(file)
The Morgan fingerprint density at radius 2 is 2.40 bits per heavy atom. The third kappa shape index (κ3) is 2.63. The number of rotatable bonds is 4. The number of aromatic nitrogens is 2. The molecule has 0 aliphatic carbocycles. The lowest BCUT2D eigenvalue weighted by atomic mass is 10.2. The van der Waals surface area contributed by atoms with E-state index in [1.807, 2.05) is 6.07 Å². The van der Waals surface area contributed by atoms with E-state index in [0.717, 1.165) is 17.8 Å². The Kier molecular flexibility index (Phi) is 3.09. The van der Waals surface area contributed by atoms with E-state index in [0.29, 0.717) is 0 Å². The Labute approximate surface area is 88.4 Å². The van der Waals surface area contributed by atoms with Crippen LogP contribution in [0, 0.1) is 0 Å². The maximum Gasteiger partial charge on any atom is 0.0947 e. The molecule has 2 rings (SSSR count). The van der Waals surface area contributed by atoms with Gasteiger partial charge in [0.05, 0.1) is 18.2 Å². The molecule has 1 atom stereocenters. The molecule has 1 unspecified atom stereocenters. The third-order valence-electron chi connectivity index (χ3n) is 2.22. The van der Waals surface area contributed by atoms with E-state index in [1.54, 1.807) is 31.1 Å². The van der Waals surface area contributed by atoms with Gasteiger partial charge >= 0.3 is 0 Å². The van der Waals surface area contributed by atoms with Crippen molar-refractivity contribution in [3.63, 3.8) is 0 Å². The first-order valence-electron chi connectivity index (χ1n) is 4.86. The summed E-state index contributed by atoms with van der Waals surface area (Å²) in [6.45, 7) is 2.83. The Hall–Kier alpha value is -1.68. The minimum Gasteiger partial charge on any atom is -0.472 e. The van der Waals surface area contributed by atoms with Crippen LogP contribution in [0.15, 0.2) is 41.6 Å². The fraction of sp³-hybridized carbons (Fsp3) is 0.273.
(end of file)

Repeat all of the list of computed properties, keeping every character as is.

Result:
The Morgan fingerprint density at radius 2 is 2.40 bits per heavy atom. The third kappa shape index (κ3) is 2.63. The number of rotatable bonds is 4. The number of aromatic nitrogens is 2. The molecule has 0 aliphatic carbocycles. The lowest BCUT2D eigenvalue weighted by atomic mass is 10.2. The van der Waals surface area contributed by atoms with E-state index in [1.807, 2.05) is 6.07 Å². The van der Waals surface area contributed by atoms with E-state index in [0.717, 1.165) is 17.8 Å². The Kier molecular flexibility index (Phi) is 3.09. The van der Waals surface area contributed by atoms with E-state index in [0.29, 0.717) is 0 Å². The Labute approximate surface area is 88.4 Å². The van der Waals surface area contributed by atoms with Crippen LogP contribution in [0, 0.1) is 0 Å². The maximum Gasteiger partial charge on any atom is 0.0947 e. The molecule has 2 rings (SSSR count). The van der Waals surface area contributed by atoms with Gasteiger partial charge in [0.05, 0.1) is 18.2 Å². The molecule has 1 atom stereocenters. The molecule has 1 unspecified atom stereocenters. The third-order valence-electron chi connectivity index (χ3n) is 2.22. The van der Waals surface area contributed by atoms with E-state index in [1.54, 1.807) is 31.1 Å². The van der Waals surface area contributed by atoms with Gasteiger partial charge >= 0.3 is 0 Å². The van der Waals surface area contributed by atoms with Crippen molar-refractivity contribution in [3.63, 3.8) is 0 Å². The first-order valence-electron chi connectivity index (χ1n) is 4.86. The summed E-state index contributed by atoms with van der Waals surface area (Å²) in [6.45, 7) is 2.83. The Hall–Kier alpha value is -1.68. The minimum Gasteiger partial charge on any atom is -0.472 e. The van der Waals surface area contributed by atoms with Crippen LogP contribution in [0.15, 0.2) is 41.6 Å². The fraction of sp³-hybridized carbons (Fsp3) is 0.273.